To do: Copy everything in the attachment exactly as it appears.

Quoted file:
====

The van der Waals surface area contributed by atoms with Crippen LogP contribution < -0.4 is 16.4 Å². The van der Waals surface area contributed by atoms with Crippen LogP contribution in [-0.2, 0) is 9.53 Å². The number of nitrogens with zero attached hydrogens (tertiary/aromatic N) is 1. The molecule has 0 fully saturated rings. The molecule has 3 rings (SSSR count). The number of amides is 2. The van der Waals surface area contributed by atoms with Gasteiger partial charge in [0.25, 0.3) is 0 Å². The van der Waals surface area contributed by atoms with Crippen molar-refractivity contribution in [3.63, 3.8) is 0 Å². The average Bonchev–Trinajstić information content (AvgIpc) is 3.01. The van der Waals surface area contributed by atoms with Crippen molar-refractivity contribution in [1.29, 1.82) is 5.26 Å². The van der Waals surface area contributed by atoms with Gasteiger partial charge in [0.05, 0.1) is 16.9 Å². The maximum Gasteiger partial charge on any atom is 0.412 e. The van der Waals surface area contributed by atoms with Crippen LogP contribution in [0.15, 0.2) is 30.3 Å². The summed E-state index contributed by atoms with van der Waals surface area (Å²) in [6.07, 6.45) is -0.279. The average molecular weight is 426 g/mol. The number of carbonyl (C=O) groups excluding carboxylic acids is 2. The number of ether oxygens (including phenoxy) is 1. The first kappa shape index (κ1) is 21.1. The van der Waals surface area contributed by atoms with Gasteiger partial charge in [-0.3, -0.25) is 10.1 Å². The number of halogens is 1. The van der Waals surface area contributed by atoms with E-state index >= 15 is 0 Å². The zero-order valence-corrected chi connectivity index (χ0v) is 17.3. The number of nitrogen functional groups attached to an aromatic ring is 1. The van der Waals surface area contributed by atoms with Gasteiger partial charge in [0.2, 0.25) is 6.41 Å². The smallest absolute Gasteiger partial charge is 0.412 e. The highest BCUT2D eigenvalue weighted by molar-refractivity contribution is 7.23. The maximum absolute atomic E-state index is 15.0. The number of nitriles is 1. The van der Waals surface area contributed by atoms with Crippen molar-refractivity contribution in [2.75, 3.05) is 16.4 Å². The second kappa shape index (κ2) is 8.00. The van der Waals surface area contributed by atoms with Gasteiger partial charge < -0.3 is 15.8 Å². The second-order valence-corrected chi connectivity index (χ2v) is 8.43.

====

The van der Waals surface area contributed by atoms with Crippen LogP contribution < -0.4 is 16.4 Å². The van der Waals surface area contributed by atoms with Crippen LogP contribution in [-0.2, 0) is 9.53 Å². The number of nitrogens with zero attached hydrogens (tertiary/aromatic N) is 1. The molecule has 0 fully saturated rings. The molecule has 3 rings (SSSR count). The number of amides is 2. The van der Waals surface area contributed by atoms with Gasteiger partial charge in [0.25, 0.3) is 0 Å². The van der Waals surface area contributed by atoms with Crippen molar-refractivity contribution in [3.63, 3.8) is 0 Å². The average Bonchev–Trinajstić information content (AvgIpc) is 3.01. The van der Waals surface area contributed by atoms with Crippen molar-refractivity contribution in [1.29, 1.82) is 5.26 Å². The van der Waals surface area contributed by atoms with Gasteiger partial charge in [0.05, 0.1) is 16.9 Å². The maximum Gasteiger partial charge on any atom is 0.412 e. The van der Waals surface area contributed by atoms with Crippen LogP contribution in [0.15, 0.2) is 30.3 Å². The summed E-state index contributed by atoms with van der Waals surface area (Å²) in [6.07, 6.45) is -0.279. The average molecular weight is 426 g/mol. The number of carbonyl (C=O) groups excluding carboxylic acids is 2. The number of ether oxygens (including phenoxy) is 1. The first kappa shape index (κ1) is 21.1. The van der Waals surface area contributed by atoms with Gasteiger partial charge in [-0.3, -0.25) is 10.1 Å². The number of halogens is 1. The van der Waals surface area contributed by atoms with E-state index >= 15 is 0 Å². The zero-order valence-corrected chi connectivity index (χ0v) is 17.3. The number of nitrogen functional groups attached to an aromatic ring is 1. The van der Waals surface area contributed by atoms with Gasteiger partial charge in [0.2, 0.25) is 6.41 Å². The smallest absolute Gasteiger partial charge is 0.412 e. The highest BCUT2D eigenvalue weighted by molar-refractivity contribution is 7.23. The maximum absolute atomic E-state index is 15.0. The number of nitriles is 1. The van der Waals surface area contributed by atoms with Crippen molar-refractivity contribution in [2.75, 3.05) is 16.4 Å². The second kappa shape index (κ2) is 8.00. The van der Waals surface area contributed by atoms with Gasteiger partial charge < -0.3 is 15.8 Å². The second-order valence-corrected chi connectivity index (χ2v) is 8.43.